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Inequality in the Juvenile Justice System

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We’d all like to believe that the scales of justice are in balance. Well – they aren’t, and the numbers that tell the story are staggering. Check out this infographic about the inequalities in the juvenile justice system.

Published in: Government & Nonprofit
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Inequality in the Juvenile Justice System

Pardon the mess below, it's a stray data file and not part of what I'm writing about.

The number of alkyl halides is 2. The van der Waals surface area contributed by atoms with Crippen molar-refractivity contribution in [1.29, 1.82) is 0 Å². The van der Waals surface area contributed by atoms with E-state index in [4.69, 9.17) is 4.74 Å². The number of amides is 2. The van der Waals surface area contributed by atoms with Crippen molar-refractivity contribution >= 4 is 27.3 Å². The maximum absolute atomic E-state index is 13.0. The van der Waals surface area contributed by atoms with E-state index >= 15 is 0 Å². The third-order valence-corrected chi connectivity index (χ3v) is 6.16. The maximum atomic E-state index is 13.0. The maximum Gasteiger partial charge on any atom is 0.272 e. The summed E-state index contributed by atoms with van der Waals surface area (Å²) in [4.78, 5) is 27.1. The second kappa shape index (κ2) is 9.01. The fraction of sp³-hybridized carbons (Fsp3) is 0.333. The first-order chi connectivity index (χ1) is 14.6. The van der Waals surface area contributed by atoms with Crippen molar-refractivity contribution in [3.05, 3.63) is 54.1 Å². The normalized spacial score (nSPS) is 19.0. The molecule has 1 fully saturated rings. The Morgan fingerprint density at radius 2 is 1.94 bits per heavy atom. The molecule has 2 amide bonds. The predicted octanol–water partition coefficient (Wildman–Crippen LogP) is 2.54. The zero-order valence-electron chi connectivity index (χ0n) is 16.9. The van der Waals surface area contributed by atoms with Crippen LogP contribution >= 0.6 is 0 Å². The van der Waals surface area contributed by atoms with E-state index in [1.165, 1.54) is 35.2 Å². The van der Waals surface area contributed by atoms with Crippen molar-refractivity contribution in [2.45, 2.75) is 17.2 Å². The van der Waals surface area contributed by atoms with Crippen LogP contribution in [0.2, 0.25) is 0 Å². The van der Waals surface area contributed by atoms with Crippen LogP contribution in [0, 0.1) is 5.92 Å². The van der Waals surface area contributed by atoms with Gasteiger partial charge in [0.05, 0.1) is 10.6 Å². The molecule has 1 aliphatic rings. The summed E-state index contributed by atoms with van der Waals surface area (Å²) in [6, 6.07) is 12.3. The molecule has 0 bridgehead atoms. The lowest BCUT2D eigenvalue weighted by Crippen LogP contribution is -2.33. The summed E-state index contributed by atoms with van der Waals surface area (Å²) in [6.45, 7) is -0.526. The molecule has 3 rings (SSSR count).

1. 1. 26%of juvenile arrests 44%of those detained 46%of youth sent to criminal court 58%of youth admitted to state prisons 2013ARREST RATES Source OFFICE OF JUVENILE JUSTICE AND DELINQUENCY PREVENTION for every 1,000 people arrested ages to 10 17 WHITE ARREST RATE 32.2 BLACK ARREST RATE 73.8 Source CENTER ON JUVENILE AND CRIMINAL JUSTICE they represent Even though African American juveniles comprise 16 percent of the youth population, — PRESIDENT BARACK OBAMA, 2015 The American justice system by race and by wealth. remains particularly skewed DISPARITY STARTS YOUNG DISPARITY CONTINUES... SUSPENSIONS MATTER “SENT HOME AND PUT OFF TRACK” 49%of entering high-school students with 3 suspensions drop out Source Each high-school $200,000 THE NATIONAL CENTER FOR SCHOOL ENGAGEMENT Source DROPOUT costs society about over a lifetime Our criminal justice system ends up being a pipeline from underfunded, inadequate schools to overcrowded jails. — PRESIDENT BARACK OBAMA 2015 Stereotypes are so embedded in the psyche of human beings, that those stereotypes come to play. So that when a young black kid comes into court before a white male judge, who perhaps doesn't have any experience dealing with young black males, and this black male has on baggy pants, has an attitude, may have a tattoo, immediately a picture, a mindset comes up in that judge's head. — LADORIS CORDELL former CALIFORNIA SUPERIOR COURT JUDGE JUVENILE JUSTICE SYSTEM in theINEQUALITY 48%of preschool children with more than one suspension are black Source JUSTICE POLICY INSTITUTE During the 2009-2010 academic year, African Americans... were 3.5x more likely to be suspended or expelled than white students made up 46% of students suspended more than once comprised only 18% of enrolled U.S. students, but accounted for 39% of all expulsions Source DEPARTMENT OF EDUCATION For grades 7-12, 35% of black children were suspended or expelled at some point compared to 20% of Hispanic and 15% of white children. 35% 20% 15% Source NAACP CRIMINAL JUSTICE FACT SHEET 18% 46% BLACK HISPANIC WHITE WHAT’S IT LIKE TO BE LOCKED UP? DISPARITY IS NOT ONLY ON RACIAL LINES A SEPTEMBER 2015 STUDY UNCOVERED A STARTLING GENDER AND RACIAL DISPARITY IN JUVENILE JUSTICE over the last 20 years while overall juvenile arrests and detentions declined... there is inequality across racial and ethnic lines... disparity was found in the way females were treated as opposed to males... female arrests increased 45% girls constituted of court caseloads 40% detentions jumped 40% of detained girls were locked up for status offenses or technical violations, versus 25% of boys 35% of girls were detained for weaponless, simple assault and public-order offenses, versus 12% of boys 21% black girls were 20% more likely to be detained than white girls American Indian/Alaska Native girls were 50% more likely to be detained 3.5x I was 14 years old—in handcuffs with shackles on my ankles... once at the Juvenile Detention Center, I was strip-searched. I felt like I was being punished for running away as a way to stand up for myself and to escape the sexual and physical abuse in my home that began when I was 6 years old. — TANYA ROBINSON with the NATIONAL CRITTENTON FOUNDATION Source BURNS INSTITUTE FOR JUVENILE JUSTICE FAIRNESS & EQUITY Of the 55,000 youth incarcerated in 2013, 87 percent were in for non-violent offenses Source THE SENTENCING PROJECT African American youth have higher rates of juvenile incarceration and are more likely to be sentenced to adult prison... 37% of African American juvenile cases are moved to criminal court 58% of those youths are sent to adult prisons Youth offenders serving life without parole are imprisoned in conditions that violate fundamental international human rights law and standards. — “AGAINST ALL ODDS” Human Rights Watch Report, 2012 Incarcerated youth commit suicide at a rate two to three times higher than the general population. — OFFICE OF JUVENILE JUSTICE AND DELINQUENCY PREVENTION — PATRICK MCCARTHY Annie E. Casey Foundation Leader I believe it’s long past time to close these inhumane, ineffective, wasteful factories of failure once and for all. 10% of youth confined to state-operated or state-funded juvenile corrections facilities reported sexual abuse by staff or other youth in their facilities. — BUREAU OF JUSTICE STATISTICS (BJS) A study revealed that for one-third of incarcerated youth diagnosed with depression, the depression occurred after the start of their incarceration. — JUSTICE POLICY INSTITUTE Systemic maltreatment documented in the juvenile corrections facilities of 29 states. Substantial evidence of maltreatment in three other states. — ANNIE B. CASEY FOUNDATION $80,000,000,000 THE COST FOR LOCKING UP JUVENILES AND ADULTS IS that money could... Source PRESIDENT BARACK OBAMA, 2015 THE COST OF INCARCERATING JUVENILES Helping children and families lead more productive lives. Finance new roads, bridges and airports; job-training programs; research and development Double the salary of every high-school teacher in America Eliminate tuition at every U.S. public college and university Provide universal preschool for every 3-year-old and 4-year- old in America IS $8 TO $21 BILLION A YEAR INCLUDING RUNNING DETENTION FACILITIES, LOST FUTURE EARNINGS, LOST TAX REVENUE AND OTHER NEGATIVE EFFECTS. Source JUSTICE POLICY INSTITUTE

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